NB Language spoken is English unless only Dutch-speaking students participate
Digital media are developing at alarming speed and have severely changed family life over the last couple of decades. Research into the effects of digital media is being conducted but researchers are having a hard time keeping up with developments.
In the meantime, implications for child rearing are substantial. For instance, how do social media affect family life and child development? We will discuss the effects of social media on forming friendships and on self-image. How important is parental guidance in the use of social media, and what kind of parental guidance is effective rather than counter-productive?
Given the constant distractions of ongoing notifications, messages, pop-ups etc., we will debate whether social media restrict children’s concentration skills or, on the contrary, stimulate the development of multi-tasking skills that are going to be necessary in the future.
Furthermore, the role of digital media in the development of problem behavior will be discussed. Research conducted in the past focused on the effect of watching violence on television or in the cinema, but what happens when children actively participate in violent computer games? Besides the effects of digital media on child development, consequences for parenting are discussed. To what extent should parents monitor children’s media activities and how can they protect their children from potential negative effects? Is it possible for parents to guard their children from covert advertising, and what are the dangers of children or teenagers watching sexually explicit internet material?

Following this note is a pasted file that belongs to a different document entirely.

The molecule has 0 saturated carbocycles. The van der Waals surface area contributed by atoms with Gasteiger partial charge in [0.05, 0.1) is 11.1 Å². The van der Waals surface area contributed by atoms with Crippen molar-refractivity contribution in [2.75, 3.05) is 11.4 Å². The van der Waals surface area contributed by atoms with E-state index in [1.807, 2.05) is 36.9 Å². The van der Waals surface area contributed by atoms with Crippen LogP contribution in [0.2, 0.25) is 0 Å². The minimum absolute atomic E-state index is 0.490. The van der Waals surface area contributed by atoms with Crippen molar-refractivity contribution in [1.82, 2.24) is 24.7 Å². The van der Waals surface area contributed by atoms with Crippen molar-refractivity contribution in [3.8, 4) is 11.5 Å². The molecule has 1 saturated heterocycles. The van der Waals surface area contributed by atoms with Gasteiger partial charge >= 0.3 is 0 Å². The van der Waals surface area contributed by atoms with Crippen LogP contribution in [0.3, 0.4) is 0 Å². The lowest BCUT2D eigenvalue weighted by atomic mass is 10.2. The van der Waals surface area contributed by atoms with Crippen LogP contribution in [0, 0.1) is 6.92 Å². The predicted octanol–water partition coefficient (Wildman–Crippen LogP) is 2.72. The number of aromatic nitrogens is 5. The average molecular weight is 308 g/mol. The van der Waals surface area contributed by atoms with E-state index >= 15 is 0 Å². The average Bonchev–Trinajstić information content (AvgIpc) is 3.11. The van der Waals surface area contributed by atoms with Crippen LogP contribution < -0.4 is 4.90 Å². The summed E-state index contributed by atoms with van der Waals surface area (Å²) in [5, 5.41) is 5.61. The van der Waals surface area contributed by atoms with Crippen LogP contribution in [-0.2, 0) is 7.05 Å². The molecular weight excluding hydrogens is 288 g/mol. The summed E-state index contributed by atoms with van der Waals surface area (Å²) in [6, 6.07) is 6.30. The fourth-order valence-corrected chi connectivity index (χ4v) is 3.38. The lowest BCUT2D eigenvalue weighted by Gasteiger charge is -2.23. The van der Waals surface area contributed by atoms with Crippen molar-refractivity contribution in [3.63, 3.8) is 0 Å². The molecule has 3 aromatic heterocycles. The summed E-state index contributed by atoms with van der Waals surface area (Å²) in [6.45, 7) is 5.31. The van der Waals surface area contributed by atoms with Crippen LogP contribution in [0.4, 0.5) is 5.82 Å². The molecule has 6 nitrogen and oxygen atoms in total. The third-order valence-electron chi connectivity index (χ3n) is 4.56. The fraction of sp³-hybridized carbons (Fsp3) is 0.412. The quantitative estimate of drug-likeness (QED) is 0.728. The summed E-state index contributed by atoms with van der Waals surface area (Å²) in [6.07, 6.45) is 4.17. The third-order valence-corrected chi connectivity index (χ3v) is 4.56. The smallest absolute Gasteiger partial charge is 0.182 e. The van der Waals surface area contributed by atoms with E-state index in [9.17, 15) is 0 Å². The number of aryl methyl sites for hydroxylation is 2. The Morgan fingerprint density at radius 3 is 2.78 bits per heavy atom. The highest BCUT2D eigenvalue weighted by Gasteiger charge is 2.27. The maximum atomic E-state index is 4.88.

Besides discussing the best ways for parents to guide their children using digital media, we will also investigate whether digital media can be of use to parents with child rearing questions.
During this course, we will study the most recent scientific research in order to evaluate the risks and opportunities of digital media in the family.
To get acquainted with the risks and opportunities of digital media in the family.
To explore ways in which parents can influence media behavior of their children.
To explore ways in which digital media can be a helpful addition to child rearing.
For the timetable of this course please refer to MyTimetable
Mode of instruction
During this course, active participation is required. Each week, we will investigate one aspect of digital media in the family. In subgroups or individualley, students will complete an assignment each week and report their work during the scheduled meetings. More information on this mode of instruction will be announced through Brightspace.
- Weekly assignments
Weekly assignments: students will complete an assignment each week. Final grade is calculated by the mean grade of all weekly assignments. In order to pass the course the mean grade needs to be 5,5 or higher.
During this course Brightspace will be used.
Titles of literature to be used will be announced on Brightspace.
It is mandatory to register for each course via uSis. This applies to both the lectures and the working groups, even if they take place online. Without a valid registration in uSis you will not be able to participate in the course and you will not have access to the Brightspace module of the course.
In addition, it is also mandatory to register separately in uSis for each exam (i.e. both the first exam opportunity and, if necessary, the resit) in uSis. This also applies to partial examinations in a course. This is possible up to 10 calendar days prior to the exam. You cannot take the exam without a valid registration in uSis.
NB If the exam concerns a paper or a practical assignment, you do not need to register in uSis.
Carefully read all information about the procedures and deadlines for registering for courses and exams.
Co-ordinator of this course is dr. Lenny van Rosmalen.
Contact and questions: until one hour after the course, as well as before the lecture and during the break.